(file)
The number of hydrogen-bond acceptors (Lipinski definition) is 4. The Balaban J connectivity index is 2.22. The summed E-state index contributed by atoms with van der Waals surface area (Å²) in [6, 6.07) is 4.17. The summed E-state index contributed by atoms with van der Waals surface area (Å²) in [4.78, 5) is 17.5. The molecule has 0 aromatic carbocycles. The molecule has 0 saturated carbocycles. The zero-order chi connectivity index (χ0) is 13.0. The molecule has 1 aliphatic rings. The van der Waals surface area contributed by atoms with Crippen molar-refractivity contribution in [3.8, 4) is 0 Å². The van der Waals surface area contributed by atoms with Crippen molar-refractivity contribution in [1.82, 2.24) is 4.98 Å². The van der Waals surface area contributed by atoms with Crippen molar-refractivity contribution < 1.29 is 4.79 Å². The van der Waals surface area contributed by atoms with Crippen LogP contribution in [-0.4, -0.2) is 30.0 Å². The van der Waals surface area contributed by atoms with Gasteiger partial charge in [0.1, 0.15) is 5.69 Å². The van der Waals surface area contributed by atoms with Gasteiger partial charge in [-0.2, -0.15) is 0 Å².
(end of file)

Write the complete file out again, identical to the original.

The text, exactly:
The number of hydrogen-bond acceptors (Lipinski definition) is 4. The Balaban J connectivity index is 2.22. The summed E-state index contributed by atoms with van der Waals surface area (Å²) in [6, 6.07) is 4.17. The summed E-state index contributed by atoms with van der Waals surface area (Å²) in [4.78, 5) is 17.5. The molecule has 0 aromatic carbocycles. The molecule has 0 saturated carbocycles. The zero-order chi connectivity index (χ0) is 13.0. The molecule has 1 aliphatic rings. The van der Waals surface area contributed by atoms with Crippen molar-refractivity contribution in [3.8, 4) is 0 Å². The van der Waals surface area contributed by atoms with Crippen molar-refractivity contribution in [1.82, 2.24) is 4.98 Å². The van der Waals surface area contributed by atoms with Crippen molar-refractivity contribution < 1.29 is 4.79 Å². The van der Waals surface area contributed by atoms with Crippen LogP contribution in [-0.4, -0.2) is 30.0 Å². The van der Waals surface area contributed by atoms with Gasteiger partial charge in [0.1, 0.15) is 5.69 Å². The van der Waals surface area contributed by atoms with Gasteiger partial charge in [-0.2, -0.15) is 0 Å².